JARENA LEE (1783-1864)

Minister Jarene Lee was the first authorized female preacher in the African Methodist Episcopal (A.M.E.) Church. She was born to a free black family in New Jersey but at the age of seven, was sent to work as a live-in servant for a White family. After moving to Philadelphia as a teenager, and continuing to work as a domestic servant, she attended a worship service at Bethel Church where Bishop Richard Allen, founder of the A.M.E. Church, was preaching. After hearing his powerful sermon, Lee converted to Christianity. In 1807 she confided in Bishop Allen her call to preach. At that time, the A.M.E. Church banned female ministers. In 1819, during a worship service at Bethel Church, the guest preacher struggled with his message and stopped preaching. Lee began preaching, picking up where the minister left off. Bishop Allen was so impressed that he officially gave her authorization to preach the Gospel. Lee began traveling to various cities and was highly praised for her powerful sermons.


Harriet Forten Purvis was an abolitionist and first generation suffragist. With her mother and sisters, she formed the first biracial women’s abolitionist group, the Philadelphia Female Anti-Slavery Society. Along with her husband, she ran an Underground Railroad station that assisted about 9,000 runaway slaves along their journey to Canada. She was a leader in the Female Vigilant Society which provided money for transportation and clothing to runaway slaves. In conjunction with the Pennsylvania State Equal Rights League, in 1867 her work led to the desegregation of Philadelphia streetcars. She became involved in the Free Produce Society, whose members boycotted produce grown by and picked by slaves, and she only bought produce and products that were not made or grown by slaves.

JO ANN ROBINSON (1912-1992)

Jo Ann Robinson became a successful educator and famous civil rights activist. After graduating from college in 1934, she became a public school teacher in Macon, Georgia. She went on to earn an M.A. in English from Atlanta University and became an English professor at Alabama State College. After being verbally attacked by a bus driver in 1949, she determined that the city’s racial structure had to change. In 1950, she became president of the Women’s Political Council (WPC), and led the group’s efforts to focus attention on the abuses of White bus drivers toward Black passengers. After Rosa Parks was arrested for refusing to move to the back of the bus on December 1, 1955, Robinson spent the entire night mimeographing more than 50,000 flyers and distributed them to Black city residents asking them to stay off the buses for one day to protest Parks’ arrest. Along with Martin Luther King, Jr. and other leaders, she established the Montgomery Improvement Association (MIA) which planned a longer more extensive boycott to protest racial segregation and discrimination on city buses. Jo Ann Robinson and other WPC members (including Aurelia Browder and Mary Fair Burks) helped sustain the 381-day boycott by providing transportation for Black residents to get to work. The boycott, the first successful protest of segregation in the Deep South, inspired other civil rights demonstrations in the late 1950’s and into the 1960’s.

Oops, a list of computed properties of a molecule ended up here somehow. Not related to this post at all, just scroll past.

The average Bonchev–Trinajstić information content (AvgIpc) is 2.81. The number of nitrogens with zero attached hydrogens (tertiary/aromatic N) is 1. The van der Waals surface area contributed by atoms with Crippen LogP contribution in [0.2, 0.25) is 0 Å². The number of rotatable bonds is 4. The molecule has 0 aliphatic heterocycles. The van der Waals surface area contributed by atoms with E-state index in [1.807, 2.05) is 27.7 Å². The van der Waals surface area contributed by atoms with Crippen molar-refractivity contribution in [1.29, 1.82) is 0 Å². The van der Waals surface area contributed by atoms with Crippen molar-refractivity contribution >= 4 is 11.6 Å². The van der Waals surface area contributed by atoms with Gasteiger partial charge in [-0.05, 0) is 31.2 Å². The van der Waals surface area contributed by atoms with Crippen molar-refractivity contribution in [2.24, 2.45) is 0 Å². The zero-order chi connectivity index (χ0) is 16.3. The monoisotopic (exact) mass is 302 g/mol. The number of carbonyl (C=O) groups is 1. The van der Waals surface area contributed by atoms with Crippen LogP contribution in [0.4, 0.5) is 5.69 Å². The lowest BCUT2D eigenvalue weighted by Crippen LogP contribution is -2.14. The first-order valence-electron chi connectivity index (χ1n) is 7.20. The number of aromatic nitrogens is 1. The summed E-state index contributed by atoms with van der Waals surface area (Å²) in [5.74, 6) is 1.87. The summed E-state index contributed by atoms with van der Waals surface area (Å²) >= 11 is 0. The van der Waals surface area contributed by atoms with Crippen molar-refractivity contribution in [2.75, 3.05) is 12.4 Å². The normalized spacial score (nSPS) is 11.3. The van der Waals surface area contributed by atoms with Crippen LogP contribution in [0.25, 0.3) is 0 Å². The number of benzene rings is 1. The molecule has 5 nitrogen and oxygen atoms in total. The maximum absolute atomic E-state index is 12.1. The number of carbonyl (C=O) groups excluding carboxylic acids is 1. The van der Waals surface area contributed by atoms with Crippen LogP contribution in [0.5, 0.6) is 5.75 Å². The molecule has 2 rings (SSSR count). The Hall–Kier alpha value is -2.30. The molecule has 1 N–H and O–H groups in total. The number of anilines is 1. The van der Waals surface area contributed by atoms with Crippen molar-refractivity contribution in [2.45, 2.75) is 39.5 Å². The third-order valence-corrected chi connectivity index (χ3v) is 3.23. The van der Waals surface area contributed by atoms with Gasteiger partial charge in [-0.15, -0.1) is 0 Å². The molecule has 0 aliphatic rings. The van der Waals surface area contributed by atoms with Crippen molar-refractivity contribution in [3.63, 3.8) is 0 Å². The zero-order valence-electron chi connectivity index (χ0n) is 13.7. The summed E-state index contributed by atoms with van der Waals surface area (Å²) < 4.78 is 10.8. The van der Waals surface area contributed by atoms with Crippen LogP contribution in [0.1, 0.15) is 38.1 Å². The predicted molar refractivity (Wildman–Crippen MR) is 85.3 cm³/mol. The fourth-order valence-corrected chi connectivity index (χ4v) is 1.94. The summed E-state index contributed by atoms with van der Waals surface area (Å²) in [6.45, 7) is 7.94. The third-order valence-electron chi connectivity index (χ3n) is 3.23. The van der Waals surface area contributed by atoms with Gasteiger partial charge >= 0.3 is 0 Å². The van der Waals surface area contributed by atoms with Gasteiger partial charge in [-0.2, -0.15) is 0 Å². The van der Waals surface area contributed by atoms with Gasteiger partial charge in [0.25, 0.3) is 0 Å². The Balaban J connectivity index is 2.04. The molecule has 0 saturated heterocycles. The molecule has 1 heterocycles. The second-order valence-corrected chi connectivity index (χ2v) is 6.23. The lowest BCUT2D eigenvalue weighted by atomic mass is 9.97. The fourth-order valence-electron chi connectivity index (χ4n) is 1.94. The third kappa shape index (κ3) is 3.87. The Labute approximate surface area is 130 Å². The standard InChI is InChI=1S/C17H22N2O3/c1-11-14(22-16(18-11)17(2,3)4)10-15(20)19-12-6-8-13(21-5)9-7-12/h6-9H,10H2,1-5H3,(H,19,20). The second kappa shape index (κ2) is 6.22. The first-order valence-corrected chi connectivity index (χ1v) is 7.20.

Maria Miller Stewart is one of the foremothers of Black women’s quest for political power and political rights. Orphaned at age 5, she became an indentured servant until she was 15. She taught herself to read and write and married James W. Stewart in 1826. With her marriage, she became part of Boston’s small, free Black middle class and soon became involved with the Massachusetts General Colored Association, which worked for the immediate abolition of slavery. When her husband died in 1829, White executors of his will took her inheritance through legal actions, and left her penniless. In 1831, Boston abolitionist William Lloyd Garrison established his newspaper, The Liberator, and called for Black women to write for it. Steward was the first woman to respond. After publishing her first essay in 1831, Steward launched her public speaking career at a time when women were banned from speaking in public, especially to audiences that included men. Between 1831 and 1835, Garrison published her writings in his newspaper and printed pamphlets with her speeches, essays, and poems which inspired other White and Black abolitionists to become orators.

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It is time to ensure that Black women, whose names are long-forgotten, are recognized for their courage, sacrifices, and resourcefulness and for the significant impact they had on the success of the civil rights movement and the advancement of equal rights for Black Americans.